Paradoxical vocal cord motion or vocal cord dysfunction is a descriptive term for an inappropriate adduction of the vocal cords during respiration, which can cause respiratory obstruction and stridor. It is associated with psychiatric conditions in the great majority of cases. We report a 23 year-old high performance female athlete, referred for a recurrent bilateral paralysis of the vocal cords, with a history of four intensive care unit admissions for severe dyspnea and stridor, which were treated several times with intubation and with tracheostomy on two occasions. Myasthenia gravis was suspected and she was treated with pyridostigmine and prednisone. She was discharged but despite the treatment, she presented new episodes of stridor and was readmitted six months later. This time the pharmacological treatment was suspended. The neurological study disclosed a normal brain magnetic resonance, normal cerebrospinal fluid analysis and a normal electromyography. A conversion disorder was suspected and the patient was successfully treated with psychotherapy.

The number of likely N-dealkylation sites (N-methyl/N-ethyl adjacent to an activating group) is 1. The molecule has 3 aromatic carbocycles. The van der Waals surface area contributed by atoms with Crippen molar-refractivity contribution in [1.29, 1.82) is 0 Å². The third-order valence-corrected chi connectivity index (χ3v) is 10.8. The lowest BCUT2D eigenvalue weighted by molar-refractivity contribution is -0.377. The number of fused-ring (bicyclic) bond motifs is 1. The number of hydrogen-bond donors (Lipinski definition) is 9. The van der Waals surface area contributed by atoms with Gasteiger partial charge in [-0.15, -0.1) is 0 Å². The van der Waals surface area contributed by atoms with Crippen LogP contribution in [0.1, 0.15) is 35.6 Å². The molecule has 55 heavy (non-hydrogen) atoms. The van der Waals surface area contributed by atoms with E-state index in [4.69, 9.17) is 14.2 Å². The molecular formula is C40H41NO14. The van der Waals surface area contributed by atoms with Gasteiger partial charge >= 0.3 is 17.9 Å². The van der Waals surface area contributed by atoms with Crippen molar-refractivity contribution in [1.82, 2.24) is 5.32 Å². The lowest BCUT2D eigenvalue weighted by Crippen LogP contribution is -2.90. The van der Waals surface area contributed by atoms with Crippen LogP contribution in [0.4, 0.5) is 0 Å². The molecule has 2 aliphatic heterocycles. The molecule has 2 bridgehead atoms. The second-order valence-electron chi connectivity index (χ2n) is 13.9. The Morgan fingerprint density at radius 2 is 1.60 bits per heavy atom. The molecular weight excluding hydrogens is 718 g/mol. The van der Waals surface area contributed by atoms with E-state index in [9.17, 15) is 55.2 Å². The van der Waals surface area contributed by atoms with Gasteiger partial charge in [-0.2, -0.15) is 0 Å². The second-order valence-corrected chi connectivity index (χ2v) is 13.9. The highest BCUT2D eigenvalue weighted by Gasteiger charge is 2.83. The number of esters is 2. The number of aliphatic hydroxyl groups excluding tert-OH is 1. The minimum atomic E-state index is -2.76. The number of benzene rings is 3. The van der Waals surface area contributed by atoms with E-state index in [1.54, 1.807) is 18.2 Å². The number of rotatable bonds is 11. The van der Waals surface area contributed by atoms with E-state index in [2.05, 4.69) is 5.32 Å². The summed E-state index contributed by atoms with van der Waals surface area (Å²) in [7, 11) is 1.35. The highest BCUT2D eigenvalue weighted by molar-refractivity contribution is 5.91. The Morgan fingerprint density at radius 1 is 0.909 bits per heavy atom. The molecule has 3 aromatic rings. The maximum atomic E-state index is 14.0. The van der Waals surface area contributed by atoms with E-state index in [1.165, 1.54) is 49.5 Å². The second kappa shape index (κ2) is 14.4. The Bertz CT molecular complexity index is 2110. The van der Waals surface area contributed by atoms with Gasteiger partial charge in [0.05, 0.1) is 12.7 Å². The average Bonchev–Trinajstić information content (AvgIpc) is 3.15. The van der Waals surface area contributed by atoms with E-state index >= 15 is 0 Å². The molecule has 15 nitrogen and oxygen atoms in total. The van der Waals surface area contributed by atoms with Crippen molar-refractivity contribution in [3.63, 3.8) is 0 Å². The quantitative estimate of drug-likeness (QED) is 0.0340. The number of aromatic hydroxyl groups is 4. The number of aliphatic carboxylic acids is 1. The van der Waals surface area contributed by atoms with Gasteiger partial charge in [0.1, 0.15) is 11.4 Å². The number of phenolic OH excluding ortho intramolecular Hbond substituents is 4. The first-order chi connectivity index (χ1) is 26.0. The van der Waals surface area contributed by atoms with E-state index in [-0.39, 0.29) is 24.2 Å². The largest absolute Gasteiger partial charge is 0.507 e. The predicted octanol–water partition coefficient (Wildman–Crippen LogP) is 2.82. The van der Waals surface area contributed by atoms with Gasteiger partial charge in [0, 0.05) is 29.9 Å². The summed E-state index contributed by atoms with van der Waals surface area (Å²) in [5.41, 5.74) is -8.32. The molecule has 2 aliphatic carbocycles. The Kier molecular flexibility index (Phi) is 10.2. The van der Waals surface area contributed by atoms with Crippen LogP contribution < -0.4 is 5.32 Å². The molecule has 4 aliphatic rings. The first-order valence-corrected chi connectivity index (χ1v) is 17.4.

Conversion Disorder; Myasthenia Gravis; Vocal Cord Dysfunction